4 Steps to Launching a Successful Employee Referral Program

When it comes to recruiting, the most important network to leverage is the one you have right there with you in-house. Referrals from your current employees are a phenomenal resource resulting in great quality hires. Let’s make the most of those connections!

An active employee referral program is a fantastic asset for any company, but the truth is encouraging participation isn’t always easy. Not only do you have to generate initial awareness of your referral program, you also need to find ways to motivate employees to actually participate proactively.

These are challenges Andre Boulais is familiar with tackling. He’s faced and overcome them several times, implementing successful referral programs at ExactTarget and now at his current company, Jobvite, where he serves as Strategic Account Director.

Recently, he was kind enough to share some of his tips for installing and incorporating effective referral initiatives. The real key, Boulais says, is finding ways to actually instill it directly into your company’s culture.

Step 1: Draw attention to your program

Raising awareness for your referral program is the first key to achieving widespread adoption of the initiative. Boulais suggests one great way to initiate awareness is by holding events on a regular basis to keep the program top of mind.

Example: Holding a quarterly breakfast to highlight the program, provide a live walk through on how to submit a candidate, showcase the rewards and incentives associated with successful hires, and discus what the company is looking for in their open positions.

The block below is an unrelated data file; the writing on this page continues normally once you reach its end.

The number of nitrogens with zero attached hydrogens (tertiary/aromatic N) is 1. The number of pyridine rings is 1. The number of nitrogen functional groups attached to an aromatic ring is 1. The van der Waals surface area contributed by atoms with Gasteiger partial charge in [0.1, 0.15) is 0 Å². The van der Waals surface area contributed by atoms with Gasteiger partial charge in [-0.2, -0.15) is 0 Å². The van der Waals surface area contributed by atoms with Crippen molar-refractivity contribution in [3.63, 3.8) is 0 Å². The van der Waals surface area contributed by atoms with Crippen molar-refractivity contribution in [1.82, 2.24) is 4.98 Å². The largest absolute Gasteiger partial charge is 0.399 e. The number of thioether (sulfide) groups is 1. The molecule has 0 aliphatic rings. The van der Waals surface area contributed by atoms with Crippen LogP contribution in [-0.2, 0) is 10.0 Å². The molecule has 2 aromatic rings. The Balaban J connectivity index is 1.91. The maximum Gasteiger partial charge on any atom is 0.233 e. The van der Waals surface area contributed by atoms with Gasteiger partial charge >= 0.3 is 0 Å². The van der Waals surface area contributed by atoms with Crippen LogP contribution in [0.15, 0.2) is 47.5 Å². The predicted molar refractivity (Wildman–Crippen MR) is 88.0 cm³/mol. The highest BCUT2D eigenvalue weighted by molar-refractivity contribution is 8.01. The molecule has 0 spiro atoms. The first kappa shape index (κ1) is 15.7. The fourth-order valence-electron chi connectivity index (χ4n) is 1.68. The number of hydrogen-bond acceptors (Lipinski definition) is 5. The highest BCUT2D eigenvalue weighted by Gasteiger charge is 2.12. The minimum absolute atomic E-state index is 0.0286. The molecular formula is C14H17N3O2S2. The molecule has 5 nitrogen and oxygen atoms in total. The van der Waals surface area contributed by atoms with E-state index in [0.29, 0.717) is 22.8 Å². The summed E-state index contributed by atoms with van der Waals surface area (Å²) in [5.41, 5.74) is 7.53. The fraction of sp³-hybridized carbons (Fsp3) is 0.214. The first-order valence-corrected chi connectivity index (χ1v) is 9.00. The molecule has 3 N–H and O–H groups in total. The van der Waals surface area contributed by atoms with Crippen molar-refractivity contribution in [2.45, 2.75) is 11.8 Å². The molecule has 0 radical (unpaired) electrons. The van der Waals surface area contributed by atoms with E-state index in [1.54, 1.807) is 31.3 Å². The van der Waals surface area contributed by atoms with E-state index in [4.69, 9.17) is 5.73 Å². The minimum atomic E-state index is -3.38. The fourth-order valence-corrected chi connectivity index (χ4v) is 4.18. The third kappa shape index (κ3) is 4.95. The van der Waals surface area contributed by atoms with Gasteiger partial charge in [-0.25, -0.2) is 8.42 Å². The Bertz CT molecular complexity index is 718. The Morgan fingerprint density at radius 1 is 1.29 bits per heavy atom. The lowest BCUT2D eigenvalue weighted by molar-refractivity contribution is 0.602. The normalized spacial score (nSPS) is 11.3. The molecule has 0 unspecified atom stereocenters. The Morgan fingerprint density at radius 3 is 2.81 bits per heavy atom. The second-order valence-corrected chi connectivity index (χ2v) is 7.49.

This will allow your team to cover all of the main points of interest in a friendly and informal interaction across multiple business units.

Constantly bringing attention to your referral program with events and announcements will allow you to keep employees up to date on current needs, and encourage them to share openings with their friends, family, and social networks.

Step 2: Promote employee referrals as part of your culture

The best way Boulais found to increase the success and impact of employee referral programs is to drive home the idea that every employee has a direct role and responsibility in contributing to the hiring of new team members and the overall growth of the company. It needs to be fully baked into the company culture.

To do that, Boulais says it’s critical for leadership to show their commitment and investment in the program, making it clear that it is a focus and a priority.

As a champion for your referral program, it’s also your job to underscore that commitment by increasing the program’s visibility.

  • Send regular updates regarding referral hire numbers and key open positions. Post them on TVs or boards in the office.
  • Add a walkthrough of the referral program to the onboarding process for new employees. If you’re able to solidify the importance of making referrals from an employee’s first day, there will be a higher chance of acceptance and engagement.

Step 3: Provide timely feedback and rewards

Boulais also stresses making sure you provide prompt feedback and encouragement to referees, especially when first launching a referral program and working to get it off the ground. Make an effort to highlight referral contributions from current employees and share them with the rest of the company.